Job reports from foreman C LaRoche [also spelled La Roche] commence on 11 February 1914. Problems were caused by slow delivery on the railways, and the client's desire for a joint-free floor. Towards the end of the month, the gravel being used for concrete was condemned. Monash wrote to ask Fick whether he had appointed someone who might have given a "stop work" order. The gravel had been selected by Lynch, who should know best. The idle labour had been on full pay. "We have already been considerably humbugged by the Railway Department for carriage of [blot] one truck of stuff ["toppings"] consigned on the 13th not reaching Birregurra until 22nd and this second delay and loss of time is really a serious matter". As RCMPC guaranteed their work and Fick himself had not stopped it, they had wired their foreman to continue. On 2 March, RCMPC admitted that the sand was "a little fine", but claimed that precautions taken in damping the sand foundation and increasing the cement content would counteract this. RCMPC was prepared to provide a guarantee. Due to the lack of joints, cracks would be inevitable, but would be limited by the reinforcement.

Unfortunately, these problems resulted in a lengthy dispute over payment, with Fick stating that the job had not been done in accordance with the specification, and Mr Holdenson complaining of poor quality: holes in the floor and vegetable matter showing on the surface. He demanded a five-year guarantee. Alex Lynch went to inspect the floor and reported that it was generally of very good quality, but in one spot some bark must have got into the aggregate used for the granolithic topping. Monash suggested that Lynch provide the clients with a kit of patent "Fama" flooring compound so they could patch cracks themselves, to save RCMPC the cost of constant travelling. The last letter in the file is from RCMPC, dated 11 August 1914, giving a guarantee to repair any defects which may make their appearance as result of materials or workmanship, provided the account was immediately settled.

Joints are normally provided at regular intervals to allow for shrinkage of concrete after pouring, and subsequent movement due to temperature changes. Properly done, this avoids the development of visible cracks.
When Monash & Anderson started building Monier arch bridges, the concrete used could be described as a very coarse mortar, the largest aggregate being about the size of a pea. It was not until November 1901 that they proposed the use of larger stones, in the core of the vaults of the Second King's Bridge at Bendigo. (This was on the basis of information gained by F M Gummow on a visit to Europe.) However, in locations where large aggregate was scarce, and fine aggregate more economical, their experience would have given them no reason to avoid the latter.

Wardrop's Building

Line drawing of facade. This building is only two windows wide. There is a single shop front. Above, the horizontal aspect is emphasised by the spandrels at floor level, which break the lines of the vertical panels at edges and centre. There is little ornamentation.This building was erected at 197 Elizabeth Street, Melbourne, for Mr Geo. Wardrop, Tailor, of Smith St, Collingwood. It was an all-concrete building with basement and five storeys. It had a frontage of 22'-10" and was 60 feet deep. There is no evidence that Monash was directly involved with its engineering design.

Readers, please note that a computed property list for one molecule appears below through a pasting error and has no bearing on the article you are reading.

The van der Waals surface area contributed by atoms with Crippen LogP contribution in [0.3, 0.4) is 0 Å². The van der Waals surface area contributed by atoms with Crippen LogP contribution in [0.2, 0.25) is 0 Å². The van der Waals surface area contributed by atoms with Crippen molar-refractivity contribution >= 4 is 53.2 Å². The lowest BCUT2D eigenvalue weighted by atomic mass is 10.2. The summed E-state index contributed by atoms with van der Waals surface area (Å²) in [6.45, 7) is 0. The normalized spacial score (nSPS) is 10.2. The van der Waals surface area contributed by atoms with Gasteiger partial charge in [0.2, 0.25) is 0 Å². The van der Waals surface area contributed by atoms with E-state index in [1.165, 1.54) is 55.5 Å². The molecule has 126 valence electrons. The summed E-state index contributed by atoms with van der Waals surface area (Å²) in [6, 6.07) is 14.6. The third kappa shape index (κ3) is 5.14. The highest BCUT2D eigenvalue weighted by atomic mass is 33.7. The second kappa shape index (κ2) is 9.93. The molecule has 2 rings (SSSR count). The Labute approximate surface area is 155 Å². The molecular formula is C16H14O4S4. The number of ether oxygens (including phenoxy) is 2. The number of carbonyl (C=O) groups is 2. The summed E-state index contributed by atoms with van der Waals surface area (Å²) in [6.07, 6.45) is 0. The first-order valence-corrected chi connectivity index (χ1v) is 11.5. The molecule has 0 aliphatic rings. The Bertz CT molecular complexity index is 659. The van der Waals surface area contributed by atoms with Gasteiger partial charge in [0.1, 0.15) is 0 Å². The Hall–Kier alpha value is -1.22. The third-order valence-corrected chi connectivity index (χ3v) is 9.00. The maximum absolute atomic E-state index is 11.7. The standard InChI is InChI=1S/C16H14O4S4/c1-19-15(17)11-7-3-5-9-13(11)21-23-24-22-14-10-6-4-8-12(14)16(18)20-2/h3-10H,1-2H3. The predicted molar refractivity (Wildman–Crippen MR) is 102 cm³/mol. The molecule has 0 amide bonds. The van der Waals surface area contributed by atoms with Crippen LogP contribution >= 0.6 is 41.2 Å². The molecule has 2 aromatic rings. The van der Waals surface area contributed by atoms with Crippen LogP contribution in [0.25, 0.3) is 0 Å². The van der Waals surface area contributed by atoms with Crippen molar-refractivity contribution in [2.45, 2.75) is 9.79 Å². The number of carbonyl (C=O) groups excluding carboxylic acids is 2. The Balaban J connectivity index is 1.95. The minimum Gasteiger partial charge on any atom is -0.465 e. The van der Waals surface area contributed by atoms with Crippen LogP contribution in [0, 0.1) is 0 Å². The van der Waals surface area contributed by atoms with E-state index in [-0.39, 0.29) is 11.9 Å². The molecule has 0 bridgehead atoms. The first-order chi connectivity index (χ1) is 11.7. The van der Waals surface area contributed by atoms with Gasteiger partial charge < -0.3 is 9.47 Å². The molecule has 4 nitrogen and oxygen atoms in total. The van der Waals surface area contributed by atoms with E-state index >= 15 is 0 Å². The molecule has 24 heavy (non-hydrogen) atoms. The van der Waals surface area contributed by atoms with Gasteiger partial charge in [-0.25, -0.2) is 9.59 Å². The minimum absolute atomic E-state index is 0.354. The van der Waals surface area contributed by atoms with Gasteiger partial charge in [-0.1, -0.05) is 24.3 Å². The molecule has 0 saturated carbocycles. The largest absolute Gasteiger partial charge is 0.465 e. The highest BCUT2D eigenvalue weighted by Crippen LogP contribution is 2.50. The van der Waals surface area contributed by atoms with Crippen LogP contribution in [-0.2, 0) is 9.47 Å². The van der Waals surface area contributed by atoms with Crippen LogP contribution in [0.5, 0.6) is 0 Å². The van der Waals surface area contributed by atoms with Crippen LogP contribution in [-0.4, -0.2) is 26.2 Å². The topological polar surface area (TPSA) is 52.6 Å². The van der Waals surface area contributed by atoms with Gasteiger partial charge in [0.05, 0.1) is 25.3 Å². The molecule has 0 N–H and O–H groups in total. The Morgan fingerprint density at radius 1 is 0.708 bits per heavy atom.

Fairway's first notes on the project date from December 1913. On 15 February 1914, he sent a quote to T Cockram, New St, Brighton, of £2,521-12-0 for all structural work, namely: "footings, and columns, external walls and parapets, internal walls round stairs only, and passage wall ground floor, ground, first, second, third, fourth floors and roof". Reinforced concrete stairs were included. Demolition of the existing building was to be done by others. Reinforced concrete was still not covered by the Building Regulations, and PTF wrote to the Town Clerk, "It is proposed to erect a Reinforced Concrete Building at 197 Elizabeth Street for Mr G Wardrop, Tailor. We would be pleased if you would kindly arrange for this matter to be placed before the Official Referees at their next meeting, and we enclose herewith cheque for £2-2-0".

After much bargaining, a quote of £2234 was accepted by builder W J Fowles on 14 February. Working drawings of the footings and sketch drawings of the complete building were sent to Building Surveyor Morton the same day. They were drawn by C W N Sexton and authorised by PTF on behalf of Monash. It was necessary to send Morton a cheque for £6-6-0 for computation fees. The first requisition for materials was issued on 16th. A further computation fee of £4-4-0 was sent to Morton on 17th. Engineering drawings were produced by 21st, covering the full height of the building, and forwarded to Morton on 23rd.

Work seems to have gone smoothly. At the end of May, RCMPC's claim for progress payment mentioned that only some portions of stair remained to be completed. The final account was submitted on 23 June 1914 for £2234 as quoted, plus extras and fees of £24-17-0.

Monash and the South Australian Building Regulations 1913

In November 1911, Monash had intervened in the drafting of the South Australian Building Regulations [link]. In December 1913, H G Jenkinson wrote to remind him that "it was arranged that you should write a letter to the Secretary to the Attorney General re Building Act". The Secretary of SARC, Mr Nicholls, wanted the Act to specify South Australian Government Testing - for the benefit of SARC. Monash's letter, dated 8 December 1913, reads: